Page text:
One of the Government’s focuses are regulations surrounding authorised deposit-taking institutions (ADIs) and which ones can and can’t call themselves banks.
Under current regulations, an ADI can only call itself a bank if it holds more than $50 million in capital and many ADIs that fall below this threshold trade as a credit union.
The Government is looking to change this based on the fact similar actions in the UK encouraged an uptick in new ‘digital banks’.
Morrison said this led to a flood of new online lenders in the market, forcing the major banks to reduce their interest rates and product pricing.
He also noted if the regulations change, there are roughly 58 Australian ADIs who will be newly entitled to call themselves a bank, which could boost their market appeal and ability to secure cheaper funds.
The Government hopes these cheaper funds will then be accessed by FinTechs, driving innovation and small business in Australia.
Non-bank ADIs such as credit unions already often offer interest rates lower than those offered by banks, but if these low rates attract a large volume of borrowers, the small ADIs often don’t have enough capital to lend to all of them.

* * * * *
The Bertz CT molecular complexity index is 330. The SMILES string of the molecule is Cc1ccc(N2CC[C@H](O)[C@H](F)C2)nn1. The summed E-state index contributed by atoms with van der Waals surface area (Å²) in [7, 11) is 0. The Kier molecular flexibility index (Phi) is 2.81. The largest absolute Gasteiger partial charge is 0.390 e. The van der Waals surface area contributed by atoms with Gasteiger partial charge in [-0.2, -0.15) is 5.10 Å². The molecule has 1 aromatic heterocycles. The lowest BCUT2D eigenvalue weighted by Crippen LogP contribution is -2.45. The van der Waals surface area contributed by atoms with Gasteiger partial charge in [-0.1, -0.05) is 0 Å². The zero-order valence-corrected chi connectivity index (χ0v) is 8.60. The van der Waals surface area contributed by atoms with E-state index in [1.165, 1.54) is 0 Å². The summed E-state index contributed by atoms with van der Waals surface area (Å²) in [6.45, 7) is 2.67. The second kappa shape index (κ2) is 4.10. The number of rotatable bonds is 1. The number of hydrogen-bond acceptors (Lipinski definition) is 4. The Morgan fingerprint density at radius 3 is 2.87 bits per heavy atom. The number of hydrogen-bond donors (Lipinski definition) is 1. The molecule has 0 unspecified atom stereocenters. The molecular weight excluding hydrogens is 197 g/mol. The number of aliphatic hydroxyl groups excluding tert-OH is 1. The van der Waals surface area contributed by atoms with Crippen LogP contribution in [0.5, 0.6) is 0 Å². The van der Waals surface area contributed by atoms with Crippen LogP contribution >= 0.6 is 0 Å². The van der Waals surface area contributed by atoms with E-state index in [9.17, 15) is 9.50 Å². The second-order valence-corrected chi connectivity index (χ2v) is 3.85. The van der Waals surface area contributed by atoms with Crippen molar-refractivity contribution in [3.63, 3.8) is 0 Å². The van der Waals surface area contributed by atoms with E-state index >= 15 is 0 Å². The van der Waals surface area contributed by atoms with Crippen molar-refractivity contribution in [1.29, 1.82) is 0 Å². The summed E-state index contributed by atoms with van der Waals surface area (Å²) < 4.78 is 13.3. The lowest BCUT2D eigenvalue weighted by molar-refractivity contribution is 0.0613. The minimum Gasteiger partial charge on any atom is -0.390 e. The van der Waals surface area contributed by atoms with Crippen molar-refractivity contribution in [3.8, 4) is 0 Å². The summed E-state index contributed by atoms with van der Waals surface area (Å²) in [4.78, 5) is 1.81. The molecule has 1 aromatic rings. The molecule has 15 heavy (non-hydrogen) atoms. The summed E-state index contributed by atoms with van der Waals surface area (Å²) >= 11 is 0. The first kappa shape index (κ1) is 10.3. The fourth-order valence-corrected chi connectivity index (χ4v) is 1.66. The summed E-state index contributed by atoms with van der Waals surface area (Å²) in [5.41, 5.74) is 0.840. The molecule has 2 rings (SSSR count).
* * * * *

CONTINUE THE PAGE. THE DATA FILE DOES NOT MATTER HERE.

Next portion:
CUA in particular put a brake on investment lending in April due to having insufficient capital.
New tax reforms also a boon for fintech
On 31 October the Government released draft legislation which outlines proposed changes to the Tax Incentive for Early Stage (angel) Investors and the Venture Capital Limited Partnership and Early Stage Venture Capital Limited Partnership regimes.
Said proposed changes will, according to the Government:
- Ensure that investments in FinTech businesses can access support under each program
- Ensure the tax measures operate consistently with their policy intent
- Continue to provide generous and effective support to innovative Australian companies
The reforms will essentially remove restrictions which prevented investors from accessing certain tax incentives when investing in fintech.
The 2016-17 Federal Budget saw a number of new tax incentives aimed at investors and venture capitalists, which were meant to boost innovation in the economy.
However the fintech sector was not included in these tax incentives, which the proposed amendments are seeking to change if passed.